• Name:

    Horseshoe Crab

  • Family: Limulidae
  • Species: Crab
  • Scientific Name: Limulus polyphemus
More Details

General info about Horseshoe Crab

The Horseshoe Crab is greenish brown to light tan in color. The dorsal part of the body is rounded, and it has a long spike for a tail. The Horseshoe Crab is not a crab, but more closely related to spiders and mites, belonging to a group of animals called chelicerates. Horseshoe Crabs can grow quite large. The female horseshoe crabs usually grow larger than the males, with their body reaching a maximum size of 12 inches in diameter. When small, they are very efficient scavengers and are great for aerating and maintaining sand beds. The Horseshoe Crabs dig through sand and gravel in search of worms and any organic debris. It will move the substrate around almost nonstop in its search for food. Horseshoe crabs use hemocyanin to carry oxygen through their blood. Because of the copper present in hemocyanin, their blood is blue. 

Horseshoe Crab Diet & Nutrition

Horseshoe crab feeds on worms, clams, and algae and usually eats at night. It uses its appendages in front to pick up the food, crushes it with its legs and brings it into its mouth. 

Determining Sex of Horseshoe Crab

Female horseshoe crabs are generally larger than males, and the first pair of their appendages are pincers. Males, on the other hand, are smaller and have mating claws instead of pincers that are used to hold on to the females during mating. 

Breeding & Spawning Horseshoe Crab

Natural breeding of horseshoe crabs in captivity has been proven to be difficult. However, it may be possible only in the presence of mud or sand where the eggs will be hatched. Some breeders also use artificial insemination and induced spawning.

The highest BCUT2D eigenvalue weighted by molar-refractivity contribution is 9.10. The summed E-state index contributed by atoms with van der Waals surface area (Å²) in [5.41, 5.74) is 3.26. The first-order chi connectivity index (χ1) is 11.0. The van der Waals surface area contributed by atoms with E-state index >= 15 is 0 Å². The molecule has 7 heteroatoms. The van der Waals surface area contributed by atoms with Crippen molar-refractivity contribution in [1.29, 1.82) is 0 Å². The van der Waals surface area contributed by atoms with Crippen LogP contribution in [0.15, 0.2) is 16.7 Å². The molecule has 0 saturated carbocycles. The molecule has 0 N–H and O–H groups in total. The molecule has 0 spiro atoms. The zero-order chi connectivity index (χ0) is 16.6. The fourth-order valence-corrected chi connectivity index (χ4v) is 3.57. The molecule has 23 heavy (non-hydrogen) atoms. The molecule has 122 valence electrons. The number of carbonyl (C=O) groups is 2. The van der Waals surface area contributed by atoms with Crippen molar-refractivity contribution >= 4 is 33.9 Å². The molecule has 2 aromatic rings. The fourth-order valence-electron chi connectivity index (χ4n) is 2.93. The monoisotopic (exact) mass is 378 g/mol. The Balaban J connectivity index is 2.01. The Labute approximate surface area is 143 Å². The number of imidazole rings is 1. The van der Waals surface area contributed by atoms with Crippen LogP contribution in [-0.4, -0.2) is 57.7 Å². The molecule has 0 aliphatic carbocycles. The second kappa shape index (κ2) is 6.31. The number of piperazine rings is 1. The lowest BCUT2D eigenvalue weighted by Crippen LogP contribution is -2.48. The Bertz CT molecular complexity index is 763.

Horseshoe Crab Origin

Four species of horseshoe crabs exist, one species is found in North America and the three other species are found in Southeast Asia. 

Caution with Horseshoe Crab

The back of the horseshoe crab is jagged and sharp, making it risky for humans to interact with, especially on open shores. 

While considered reef safe, large horseshoe crabs can be harmful to fish and invertebrates, especially worms and clams.

Acclimating Horseshoe Crab

When taking the invertebrate out, expose it to as little light as possible and turn the aquarium lights off. Place the invertebrate container bag in the aquarium and let it float for 15 minutes. Open the bag and pour in 1 ounce of aquarium water into it, do so every 5 minutes until the water inside the bag has doubled. Wait for 5 minutes before pouring off half the water inside the bag into the aquarium. Then, slowly place each animal in the aquarium. Turn the aquarium lights on after an hour or more. 

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Original Detail

Name Species Family Scientific Name More Detail Added by
Horseshoe Crab Crab Limulidae Limulus polyphemus

The Horseshoe Crab is greenish brown to light tan in color. The dorsal part of the body is rounded, and it has a long spike for a tail. The Horseshoe Crab is not a crab, but more closely related to spiders and mites, belonging to a group of animals called chelicerates. Horseshoe Crabs can grow quite large. The female horseshoe crabs usually grow larger than the males, with their body reaching a maximum size of 12 inches in diameter. When small, they are very efficient scavengers and are great for aerating and maintaining sand beds. The Horseshoe Crabs dig through sand and gravel in search of worms and any organic debris. It will move the substrate around almost nonstop in its search for food. Horseshoe crabs use hemocyanin to carry oxygen through their blood. Because of the copper present in hemocyanin, their blood is blue. 

Tony Palacios

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